an ornamental, fancy curl or twist, as in a signature.
Curlicue “an ornamental, fancy curl or twist” is a compound of the adjective curly and the noun cue. Curly, from the verb curl, appears in Middle English as crulled “curled” and is either derived from or related to Middle Dutch crul “curl,” of Germanic origin and related to the name of the rolled pastry cruller. The -ru- of crul became the -ur- of curl as the result of metathesis, a linguistic phenomenon in which sounds switch places. Metathesis is also responsible for creating third, thirteen, and thirty from Old English thridda, thrēotēne, and thrītig. The cue part of curlicue is most likely from French queue “tail,” via Old French from Latin cauda or cōda “tail,” which we discussed in the recent Word of the Day podcast about codicil. Alternatively, this cue could be in reference to the letter Q and its easily identifiable loops when written in cursive. Curlicue was first recorded in English circa 1840.
Armenia is one of the few countries in the world with its own alphabet—invented in the fifth century by St. Mesrop Mashtots, an Armenian linguist. The curved letters are full of loops and curlicues, reminiscent of Ethiopia’s Amharic, … although researchers say there is no connection.
The book is also very much a celebration of Cass [Elliott]’s beauty and her music, which often intertwine visually by way of [Pénélope] Bagieu’s curlicue lines and handwritten text, as when the familiar lyrics “Allll the leaves are brown … ” swirl together with cigarette smoke.
given to or characterized by gross excess in drinking or eating.
Crapulous “characterized by gross excess in drinking or eating” derives from Late Latin crāpulōsus “inclined to drunkenness,” from Latin crāpula “drunkenness,” either derived from or related to Ancient Greek kraipálē “drunkenness, hangover.” A common misconception is that crapulous is connected to a certain word for “excrement,” but the resemblance between these two words is a happy coincidence. While crapulous has a clear history, the more colorful term crap is in fact of uncertain origin—perhaps from Middle Dutch krappe “something cut off or separated,” perhaps via Old French from a Frankish cognate of English scrape, perhaps from Medieval Latin crappa “chaff,” or perhaps related to English crop. Crapulous was first recorded in English in the 1530s.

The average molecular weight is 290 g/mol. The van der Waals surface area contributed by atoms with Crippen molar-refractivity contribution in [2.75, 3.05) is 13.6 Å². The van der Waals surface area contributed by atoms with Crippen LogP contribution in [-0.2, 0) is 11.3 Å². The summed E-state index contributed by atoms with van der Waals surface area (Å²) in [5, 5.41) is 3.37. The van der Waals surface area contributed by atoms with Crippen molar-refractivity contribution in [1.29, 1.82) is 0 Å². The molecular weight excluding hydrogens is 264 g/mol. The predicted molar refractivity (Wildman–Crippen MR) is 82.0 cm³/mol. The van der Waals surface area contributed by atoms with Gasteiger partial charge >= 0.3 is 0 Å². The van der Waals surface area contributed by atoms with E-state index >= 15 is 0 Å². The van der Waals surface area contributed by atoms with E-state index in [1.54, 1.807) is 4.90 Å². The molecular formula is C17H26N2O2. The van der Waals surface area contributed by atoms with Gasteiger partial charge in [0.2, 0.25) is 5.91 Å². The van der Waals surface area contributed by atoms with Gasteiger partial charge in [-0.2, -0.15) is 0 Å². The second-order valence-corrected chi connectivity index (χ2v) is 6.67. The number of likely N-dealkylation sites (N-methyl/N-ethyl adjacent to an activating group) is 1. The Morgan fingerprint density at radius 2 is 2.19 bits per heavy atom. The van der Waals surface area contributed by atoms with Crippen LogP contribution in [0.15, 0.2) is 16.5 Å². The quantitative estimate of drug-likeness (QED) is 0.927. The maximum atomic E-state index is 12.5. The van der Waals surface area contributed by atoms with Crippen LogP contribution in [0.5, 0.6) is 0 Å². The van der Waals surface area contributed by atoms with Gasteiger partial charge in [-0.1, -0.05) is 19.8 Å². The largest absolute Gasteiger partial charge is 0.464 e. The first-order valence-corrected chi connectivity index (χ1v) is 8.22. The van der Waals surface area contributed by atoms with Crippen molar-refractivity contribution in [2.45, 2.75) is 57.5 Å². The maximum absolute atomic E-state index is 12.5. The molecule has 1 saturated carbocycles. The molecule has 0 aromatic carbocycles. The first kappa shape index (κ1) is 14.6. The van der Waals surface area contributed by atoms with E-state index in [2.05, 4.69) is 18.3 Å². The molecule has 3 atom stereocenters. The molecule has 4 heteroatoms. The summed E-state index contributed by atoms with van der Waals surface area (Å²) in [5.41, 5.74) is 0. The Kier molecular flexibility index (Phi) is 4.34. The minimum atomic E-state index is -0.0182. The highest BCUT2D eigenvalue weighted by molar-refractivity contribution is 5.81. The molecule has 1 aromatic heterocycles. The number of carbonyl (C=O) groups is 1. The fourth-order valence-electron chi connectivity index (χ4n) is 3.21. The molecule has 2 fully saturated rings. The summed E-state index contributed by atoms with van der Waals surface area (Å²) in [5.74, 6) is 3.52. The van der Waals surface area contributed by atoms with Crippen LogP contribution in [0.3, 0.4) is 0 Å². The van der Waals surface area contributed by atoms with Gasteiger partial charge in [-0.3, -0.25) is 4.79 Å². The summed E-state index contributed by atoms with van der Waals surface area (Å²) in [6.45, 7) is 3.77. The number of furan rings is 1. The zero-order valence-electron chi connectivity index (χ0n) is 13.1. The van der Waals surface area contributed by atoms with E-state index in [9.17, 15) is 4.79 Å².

Much wine was drunk and all pretenses of table manners were soon discarded. Leon and [Vivian] planted their elbows on the table and slurped the chicken from the bones with noisy, lustful abandon …. refilling one another’s wineglasses with increasing frequency throughout the meal, uncorking one bottle of wine after another, often uncorking another bottle even before the previous had been depleted of its contents .… Both of them ate and drank to bubbling crapulous excess.
Fettes was an old drunken Scotchman, a man of education obviously, and a man of some property, since he lived in idleness. He had come to Debenham years ago, while still young, and by a mere continuance of living had grown to be an adopted townsman …. His place in the parlour at the George, his absence from church, his old, crapulous, disreputable vices, were all things of course in Debenham.
an unpretentious restaurant, tavern, or the like, that serves drinks, especially beer, and simple or hearty food.
Brasserie “an unpretentious restaurant or tavern” is a borrowing from French, in which the term means “brewery,” though it is not related to the English word brew. Brasserie comes from the Middle French verb brasser “to brew,” which likely derives via Gallo-Latin bracem from a word for a kind of grain used to make malt in Gaulish, an extinct Celtic language once spoken in France. Similar words for “malt” still exist today in modern Celtic languages, such as Irish Gaelic braich and Welsh brag. The French suffix -erie in brasserie indicates location and is also found in terms such as patisserie “pastry shop” and boulangerie “bread shop,” and the suffix’s English cognate, -ery, is present in bakery, distillery, fishery, and refinery. Brasserie was first recorded in English in the early 1860s.
Paris once had a thriving micro-brew culture, housed in the brasseries that migrants from the province of Alsace brought to the city in the late 19th century. Brasseries were raucous and informal and open longer hours than traditional restaurants; they changed how Paris ate—but with their fresh, individual, northern-style beers, they changed how the city drank too.
France’s masses have long flocked to brasseries knowing they can order anything at any hour, and to enjoy the scene: the writers, painters, models, stockbrokers, retired gents and couples on first dates, and the ever-present tourists.
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